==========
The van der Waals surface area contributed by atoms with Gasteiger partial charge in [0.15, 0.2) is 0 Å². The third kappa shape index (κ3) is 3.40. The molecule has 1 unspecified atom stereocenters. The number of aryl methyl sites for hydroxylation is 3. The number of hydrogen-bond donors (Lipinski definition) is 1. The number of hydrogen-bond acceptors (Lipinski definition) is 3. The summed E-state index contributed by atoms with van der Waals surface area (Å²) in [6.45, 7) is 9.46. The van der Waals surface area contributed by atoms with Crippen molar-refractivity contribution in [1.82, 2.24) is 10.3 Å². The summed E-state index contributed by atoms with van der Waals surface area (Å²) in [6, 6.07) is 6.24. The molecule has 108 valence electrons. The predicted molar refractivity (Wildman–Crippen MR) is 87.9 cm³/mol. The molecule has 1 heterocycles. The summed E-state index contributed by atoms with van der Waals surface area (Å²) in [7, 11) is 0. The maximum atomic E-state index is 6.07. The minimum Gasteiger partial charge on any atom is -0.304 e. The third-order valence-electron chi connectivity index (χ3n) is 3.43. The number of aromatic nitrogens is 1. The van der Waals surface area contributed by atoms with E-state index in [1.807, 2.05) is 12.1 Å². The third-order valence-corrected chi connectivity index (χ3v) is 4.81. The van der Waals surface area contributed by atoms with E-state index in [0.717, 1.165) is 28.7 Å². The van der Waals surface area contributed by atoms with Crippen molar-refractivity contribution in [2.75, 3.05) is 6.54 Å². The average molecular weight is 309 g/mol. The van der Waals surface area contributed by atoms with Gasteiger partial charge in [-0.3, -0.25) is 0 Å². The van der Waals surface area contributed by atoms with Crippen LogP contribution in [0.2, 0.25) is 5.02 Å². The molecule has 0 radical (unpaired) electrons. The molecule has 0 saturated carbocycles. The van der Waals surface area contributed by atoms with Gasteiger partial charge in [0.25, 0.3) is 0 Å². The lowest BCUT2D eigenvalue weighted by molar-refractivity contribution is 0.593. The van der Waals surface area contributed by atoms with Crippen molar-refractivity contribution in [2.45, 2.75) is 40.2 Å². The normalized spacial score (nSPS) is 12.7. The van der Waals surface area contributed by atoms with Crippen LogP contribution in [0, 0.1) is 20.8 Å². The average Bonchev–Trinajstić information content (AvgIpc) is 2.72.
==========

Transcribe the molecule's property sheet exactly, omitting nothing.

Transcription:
The van der Waals surface area contributed by atoms with Gasteiger partial charge in [0.15, 0.2) is 0 Å². The third kappa shape index (κ3) is 3.40. The molecule has 1 unspecified atom stereocenters. The number of aryl methyl sites for hydroxylation is 3. The number of hydrogen-bond donors (Lipinski definition) is 1. The number of hydrogen-bond acceptors (Lipinski definition) is 3. The summed E-state index contributed by atoms with van der Waals surface area (Å²) in [6.45, 7) is 9.46. The van der Waals surface area contributed by atoms with Crippen molar-refractivity contribution in [1.82, 2.24) is 10.3 Å². The summed E-state index contributed by atoms with van der Waals surface area (Å²) in [6, 6.07) is 6.24. The molecule has 108 valence electrons. The predicted molar refractivity (Wildman–Crippen MR) is 87.9 cm³/mol. The molecule has 1 heterocycles. The summed E-state index contributed by atoms with van der Waals surface area (Å²) in [7, 11) is 0. The maximum atomic E-state index is 6.07. The minimum Gasteiger partial charge on any atom is -0.304 e. The third-order valence-electron chi connectivity index (χ3n) is 3.43. The number of aromatic nitrogens is 1. The van der Waals surface area contributed by atoms with E-state index in [1.807, 2.05) is 12.1 Å². The third-order valence-corrected chi connectivity index (χ3v) is 4.81. The van der Waals surface area contributed by atoms with E-state index in [0.717, 1.165) is 28.7 Å². The van der Waals surface area contributed by atoms with Crippen molar-refractivity contribution in [2.75, 3.05) is 6.54 Å². The average molecular weight is 309 g/mol. The van der Waals surface area contributed by atoms with Gasteiger partial charge in [-0.3, -0.25) is 0 Å². The van der Waals surface area contributed by atoms with Crippen LogP contribution in [0.2, 0.25) is 5.02 Å². The molecule has 0 radical (unpaired) electrons. The molecule has 0 saturated carbocycles. The van der Waals surface area contributed by atoms with Gasteiger partial charge in [0.25, 0.3) is 0 Å². The lowest BCUT2D eigenvalue weighted by molar-refractivity contribution is 0.593. The van der Waals surface area contributed by atoms with Crippen molar-refractivity contribution in [2.45, 2.75) is 40.2 Å². The normalized spacial score (nSPS) is 12.7. The van der Waals surface area contributed by atoms with Crippen LogP contribution in [0, 0.1) is 20.8 Å². The average Bonchev–Trinajstić information content (AvgIpc) is 2.72.